Skip to Main Content
Search Suggestions
Common Tread

The 10 most common mistakes street riders make

Aug 11, 2020

As an instructor, a student myself and with more than 200,000 miles of riding under my belt, I have come to see street riders making the same mistakes over and over. I've picked out the top 10 mistakes riders make.

To let you know where I'm coming from, I have been teaching the Beginner through Advanced Riding Clinics for Total Control Training, Inc. in southern California since 2014 and I have taken more than 21 courses myself, as a student, because I believe in the value of formal motorcycle education. So to help steer the riding culture in a better direction, I started making YouTube videos and have multiple books on Amazon to help educate and inspire riders.

Editor's note: To see more of the 200-plus videos MotoJitsu has created on riding techniques, as well as some other entertainment such as motorcycle movie reviews, see his YouTube channel or visit to learn more.

From that experience and my many miles on the road, here are the mistakes I identify as the most common.

Not wearing full gear

"It’s too hot.”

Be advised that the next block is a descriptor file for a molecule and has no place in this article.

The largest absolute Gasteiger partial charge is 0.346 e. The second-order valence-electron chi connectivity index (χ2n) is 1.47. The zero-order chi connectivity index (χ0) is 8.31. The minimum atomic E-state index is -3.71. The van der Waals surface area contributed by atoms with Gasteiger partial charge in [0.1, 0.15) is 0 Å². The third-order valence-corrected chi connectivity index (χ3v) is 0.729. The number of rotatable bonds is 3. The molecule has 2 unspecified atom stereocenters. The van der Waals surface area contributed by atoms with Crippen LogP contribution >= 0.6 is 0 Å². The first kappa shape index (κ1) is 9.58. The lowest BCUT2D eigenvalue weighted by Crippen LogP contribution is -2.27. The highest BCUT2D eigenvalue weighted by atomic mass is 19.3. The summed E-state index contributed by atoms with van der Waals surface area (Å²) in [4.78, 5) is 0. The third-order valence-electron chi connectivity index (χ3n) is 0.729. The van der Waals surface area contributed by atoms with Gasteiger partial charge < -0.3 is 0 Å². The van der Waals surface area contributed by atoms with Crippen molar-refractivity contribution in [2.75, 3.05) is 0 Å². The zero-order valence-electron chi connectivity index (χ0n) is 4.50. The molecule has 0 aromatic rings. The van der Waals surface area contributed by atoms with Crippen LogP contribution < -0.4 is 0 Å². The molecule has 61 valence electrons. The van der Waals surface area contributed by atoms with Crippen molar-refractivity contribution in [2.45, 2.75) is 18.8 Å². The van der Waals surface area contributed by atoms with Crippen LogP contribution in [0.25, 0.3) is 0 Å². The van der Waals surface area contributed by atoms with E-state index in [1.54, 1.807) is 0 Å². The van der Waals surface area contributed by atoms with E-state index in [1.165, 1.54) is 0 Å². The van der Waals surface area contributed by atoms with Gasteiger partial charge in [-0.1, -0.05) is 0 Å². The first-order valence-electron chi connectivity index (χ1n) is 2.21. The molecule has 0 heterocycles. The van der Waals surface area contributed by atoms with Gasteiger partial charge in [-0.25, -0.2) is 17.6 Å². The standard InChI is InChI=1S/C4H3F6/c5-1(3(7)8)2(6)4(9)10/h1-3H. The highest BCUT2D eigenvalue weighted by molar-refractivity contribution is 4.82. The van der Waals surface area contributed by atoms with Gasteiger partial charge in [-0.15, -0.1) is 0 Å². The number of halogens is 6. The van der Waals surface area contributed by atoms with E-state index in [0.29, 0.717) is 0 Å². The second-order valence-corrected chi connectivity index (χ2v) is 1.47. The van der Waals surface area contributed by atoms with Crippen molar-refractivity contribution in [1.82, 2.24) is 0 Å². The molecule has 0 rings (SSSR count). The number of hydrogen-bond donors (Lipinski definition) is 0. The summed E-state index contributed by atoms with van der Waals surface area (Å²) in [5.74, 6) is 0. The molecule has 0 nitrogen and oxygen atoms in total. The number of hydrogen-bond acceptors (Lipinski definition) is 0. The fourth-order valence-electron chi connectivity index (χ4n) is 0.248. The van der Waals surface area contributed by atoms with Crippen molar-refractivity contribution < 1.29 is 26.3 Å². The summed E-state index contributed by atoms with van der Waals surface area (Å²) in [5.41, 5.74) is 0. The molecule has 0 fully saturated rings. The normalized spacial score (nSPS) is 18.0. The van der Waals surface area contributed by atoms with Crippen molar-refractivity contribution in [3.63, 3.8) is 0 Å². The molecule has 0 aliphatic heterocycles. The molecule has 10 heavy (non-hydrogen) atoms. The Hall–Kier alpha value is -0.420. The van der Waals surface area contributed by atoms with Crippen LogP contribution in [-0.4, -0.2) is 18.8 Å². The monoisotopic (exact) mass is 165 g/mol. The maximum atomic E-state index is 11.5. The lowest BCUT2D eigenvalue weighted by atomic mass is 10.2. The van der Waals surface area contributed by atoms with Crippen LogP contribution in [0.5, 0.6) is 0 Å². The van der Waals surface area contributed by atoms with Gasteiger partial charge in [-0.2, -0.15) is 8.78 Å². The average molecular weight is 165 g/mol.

“I can’t afford it.”

“I’m only going for a short ride.”

These are just a few of the excuses riders tell themselves and others to justify not wearing full gear. No matter the temperature, price, or distance, the consequences of wearing a T-shirt and jeans will be far worse if you go down. The weather shouldn’t dictate your safety. If you can’t afford full gear, you really can’t afford hospital bills. You can get into an accident at the first stop sign on your block or at an intersection 100 miles away; no matter what, wear full gear.

Not practicing

I know riders who have been riding 30 years yet are still at a beginner’s level in skill and understanding. Riding isn’t practicing. Practicing is focused attention to a specific skill in order to gain an experiential understanding of how or why something works. I often ask riders before a group ride in the twisties, “When was the last time you practiced emergency braking?" Nine times out of 10 the answer is, "I don’t practice." To which I reply, “OK, well you’re not riding behind me.” How can anyone expect to get better at any technique they learned if they don’t practice it? Trail braking, line selection, low-speed turning, body position, vision, throttle control, braking, etc.? Make time to practice weekly.

Putting the bike in neutral at stop lights

While at a stop light, you notice the car behind you doesn’t seem to be slowing down quickly enough. Are you ready to act? Putting your bike in neutral is just laziness. Multiple times since I started riding in August 2013, I have had to get out of the way to avoid getting rear-ended by someone not paying attention. You will not have time to pull in the clutch, downshift to first, find an escape route, then move there quickly if needed. Whatever reason riders give themself for doing this, getting hit from behind isn’t worth it. Keep the bike in gear, watch your mirrors and have an escape plan in mind, while remaining aware of your surroundings at all times.